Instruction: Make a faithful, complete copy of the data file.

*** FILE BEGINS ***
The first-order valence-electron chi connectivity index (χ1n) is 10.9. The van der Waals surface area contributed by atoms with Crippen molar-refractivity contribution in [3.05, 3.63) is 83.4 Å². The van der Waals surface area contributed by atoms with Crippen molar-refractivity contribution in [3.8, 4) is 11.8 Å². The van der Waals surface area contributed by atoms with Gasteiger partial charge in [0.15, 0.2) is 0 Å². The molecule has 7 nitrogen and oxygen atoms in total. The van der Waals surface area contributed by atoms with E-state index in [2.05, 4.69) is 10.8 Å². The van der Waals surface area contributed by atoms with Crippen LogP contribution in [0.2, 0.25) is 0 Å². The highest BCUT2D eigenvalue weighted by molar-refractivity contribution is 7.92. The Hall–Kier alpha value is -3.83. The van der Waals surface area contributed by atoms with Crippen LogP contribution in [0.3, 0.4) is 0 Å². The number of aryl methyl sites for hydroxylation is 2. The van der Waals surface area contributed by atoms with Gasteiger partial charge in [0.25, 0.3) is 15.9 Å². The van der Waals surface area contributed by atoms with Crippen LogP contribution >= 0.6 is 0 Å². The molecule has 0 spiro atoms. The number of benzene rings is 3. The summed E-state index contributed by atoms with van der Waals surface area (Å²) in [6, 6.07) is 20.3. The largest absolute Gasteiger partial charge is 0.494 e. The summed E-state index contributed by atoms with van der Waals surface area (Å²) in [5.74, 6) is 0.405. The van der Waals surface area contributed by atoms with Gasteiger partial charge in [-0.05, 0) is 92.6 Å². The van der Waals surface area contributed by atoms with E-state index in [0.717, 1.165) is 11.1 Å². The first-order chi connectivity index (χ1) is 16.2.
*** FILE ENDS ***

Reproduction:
The first-order valence-electron chi connectivity index (χ1n) is 10.9. The van der Waals surface area contributed by atoms with Crippen molar-refractivity contribution in [3.05, 3.63) is 83.4 Å². The van der Waals surface area contributed by atoms with Crippen molar-refractivity contribution in [3.8, 4) is 11.8 Å². The van der Waals surface area contributed by atoms with Gasteiger partial charge in [0.15, 0.2) is 0 Å². The molecule has 7 nitrogen and oxygen atoms in total. The van der Waals surface area contributed by atoms with E-state index in [2.05, 4.69) is 10.8 Å². The van der Waals surface area contributed by atoms with Crippen LogP contribution in [0.2, 0.25) is 0 Å². The highest BCUT2D eigenvalue weighted by molar-refractivity contribution is 7.92. The Hall–Kier alpha value is -3.83. The van der Waals surface area contributed by atoms with Crippen LogP contribution in [0.3, 0.4) is 0 Å². The number of aryl methyl sites for hydroxylation is 2. The van der Waals surface area contributed by atoms with Gasteiger partial charge in [0.25, 0.3) is 15.9 Å². The van der Waals surface area contributed by atoms with Crippen LogP contribution >= 0.6 is 0 Å². The molecule has 0 spiro atoms. The number of benzene rings is 3. The summed E-state index contributed by atoms with van der Waals surface area (Å²) in [6, 6.07) is 20.3. The largest absolute Gasteiger partial charge is 0.494 e. The summed E-state index contributed by atoms with van der Waals surface area (Å²) in [5.74, 6) is 0.405. The van der Waals surface area contributed by atoms with Gasteiger partial charge in [-0.05, 0) is 92.6 Å². The van der Waals surface area contributed by atoms with E-state index in [0.717, 1.165) is 11.1 Å². The first-order chi connectivity index (χ1) is 16.2.